Published Jan. 5, 2021
Interviewers use behavioral questions like “Tell me about a time you failed” to find out more about how a potential employee reacts to a negative situation. Your answers to this kind of question can unveil a lot about your character, ability, and willingness to learn.
Having an interviewer to ask you to talk through a negative experience can be daunting for most applicants. This entails describing a personal flaw or mistake without setting your interviewers off hiring you.
At MentorCruise, many mentors agree that by thinking through an instance of a past failure, you can transform a negative experience into a compelling story to impress your interviewer with your capability to grow and adapt humbly and honestly.
This article will describe the ideal approach to questions like this and show you how you can prepare the perfect response.
Hiring managers or recruiters ask questions like “Tell me about the time you failed” to show how you react to failure:
To better demonstrate what employees want when they ask this kind of behavioral question, we put together the following feedback from experts at the top of their fields to see what they want from interview questions like this.
This behavioral question aims to assess how a potential employee can surmount difficulties.
Employers don’t ask this question to place the candidate in an embarrassing situation. They want to get an idea of how well a potential employee can handle setbacks.
To answer this question:
When addressing this question, explain why you think things went wrong. Was there something you needed to have done? What will you be doing in the future?
According to Steve Pritchard, the Human Resource Consultant for Ben Sherman, you need to practice this question before going to the interview.
The more you blunder upon your response when this question comes up, the less authentic you seem. And the more likely you are to say the wrong things or waffle. Waffling makes your failure seem untrustworthy.
Discussing your past failures to an interviewer you aspire to impress is challenging. The secret to answering this question is to make sure you own it. Your failure shows a bit of your work experience, of course, namely the one you learned from. So, honestly narrate your failure to your interviewer. Just make sure you demonstrate that this failure was a learning experience and has pushed you to enhance your work ethic.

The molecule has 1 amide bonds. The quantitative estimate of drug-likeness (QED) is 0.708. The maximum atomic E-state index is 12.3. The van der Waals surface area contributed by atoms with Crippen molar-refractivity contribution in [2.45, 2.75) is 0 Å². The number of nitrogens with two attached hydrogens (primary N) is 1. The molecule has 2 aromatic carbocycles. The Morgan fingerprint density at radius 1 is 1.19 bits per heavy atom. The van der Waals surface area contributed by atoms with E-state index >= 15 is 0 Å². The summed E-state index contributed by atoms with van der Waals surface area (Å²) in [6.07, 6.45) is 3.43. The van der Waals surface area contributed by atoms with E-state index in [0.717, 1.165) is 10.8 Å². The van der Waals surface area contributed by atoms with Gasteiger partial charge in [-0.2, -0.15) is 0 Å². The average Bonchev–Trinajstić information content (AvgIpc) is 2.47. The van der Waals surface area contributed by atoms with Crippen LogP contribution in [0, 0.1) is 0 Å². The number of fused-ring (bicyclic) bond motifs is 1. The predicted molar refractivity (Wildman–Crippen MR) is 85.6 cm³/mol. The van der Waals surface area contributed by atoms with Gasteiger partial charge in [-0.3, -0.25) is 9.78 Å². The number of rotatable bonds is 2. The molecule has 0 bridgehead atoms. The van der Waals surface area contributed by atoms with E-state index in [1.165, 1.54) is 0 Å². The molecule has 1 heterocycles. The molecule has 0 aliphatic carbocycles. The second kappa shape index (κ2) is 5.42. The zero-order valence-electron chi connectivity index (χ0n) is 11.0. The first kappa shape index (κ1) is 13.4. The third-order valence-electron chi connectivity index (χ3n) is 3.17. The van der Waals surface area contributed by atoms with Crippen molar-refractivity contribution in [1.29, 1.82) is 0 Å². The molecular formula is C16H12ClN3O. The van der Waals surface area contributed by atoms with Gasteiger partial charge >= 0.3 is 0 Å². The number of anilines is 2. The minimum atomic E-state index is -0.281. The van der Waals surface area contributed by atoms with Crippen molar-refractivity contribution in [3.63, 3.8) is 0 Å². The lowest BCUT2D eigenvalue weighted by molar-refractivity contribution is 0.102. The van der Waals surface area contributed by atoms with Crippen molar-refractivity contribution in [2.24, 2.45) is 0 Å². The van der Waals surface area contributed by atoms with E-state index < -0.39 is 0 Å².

Also, make sure you outline the steps you took to improve and work on your failure. Your employers desire to know that you won’t make such a mistake again.
You want to respond in a way that expresses a willingness to take responsibility. And you need to show how this failure has made you a better employee or applicant.
To do so, follow this process.
1. Accept the failure using a superlative (first, biggest, last, least, and so on…). For example, “The greatest mistake I’ve ever made with a client was to approve a change in a project without waiting for the client’s written approval.” The superlative directs the interviewer on this singular mistake and emphasizes how it’s a one-off thing. If you say something like, “One mistake was…,” you’ll possibly get something like, “What was another…”
3. Describe the lesson you learned and how you guarantee it will never happen again.
Here’s a sample answer: “I learned that it’s compelling to have the client’s approval before any added expenses. In the future, I’ll draft it in a quick email and follow up with texts and phone calls until I get approval. I wouldn’t ever want to encounter that type of client and management wrath ever again.”
This step is the most essential. Nobody believes the person who declares, “It will not happen again.” They want to know the actions you have done to stop the mistake from happening again.
Before you barrel headlong into responding to this kind of question, you must think about the answer you’ll give and how that comes across. Pick your real failure carefully or run the risk of presenting yourself as irresponsible, risky, or flaky.
Your recruiter doesn’t need to learn about the time you unwittingly hurt a top client, resulting in them shifting their custom and losing your firm a lot of money in the process. So,
Once you’ve successfully landed on that relevant past failure, you can then prepare your answer.
Let’s move through a few steps that will assist you in answering the dreaded question, “Tell me about a time you failed.”
When picking a case of failure to discuss, think deeply about the failure’s consequence and whether it will raise your possibilities of winning the job. Some losses are better kept to ourselves. Choose a situation that highlights some of the essential qualities relevant to the job you are applying to.
Also, try to avoid examples that end in a skewed picture of the workplace or poor decision-making. Preferably, focus on stories that reveal you as a person who is self-aware, ready to take good counsel, and learn from mistakes.
Despite your level of preparation, this question may still take you by surprise. But, you can lessen the possibilities of this happening with practice. A great way to practice interview questions and answers is by roleplay.
Tell a friend and or family member to act as your interviewer and practice your answer. Pay attention to how concise and timely your answers are during practice.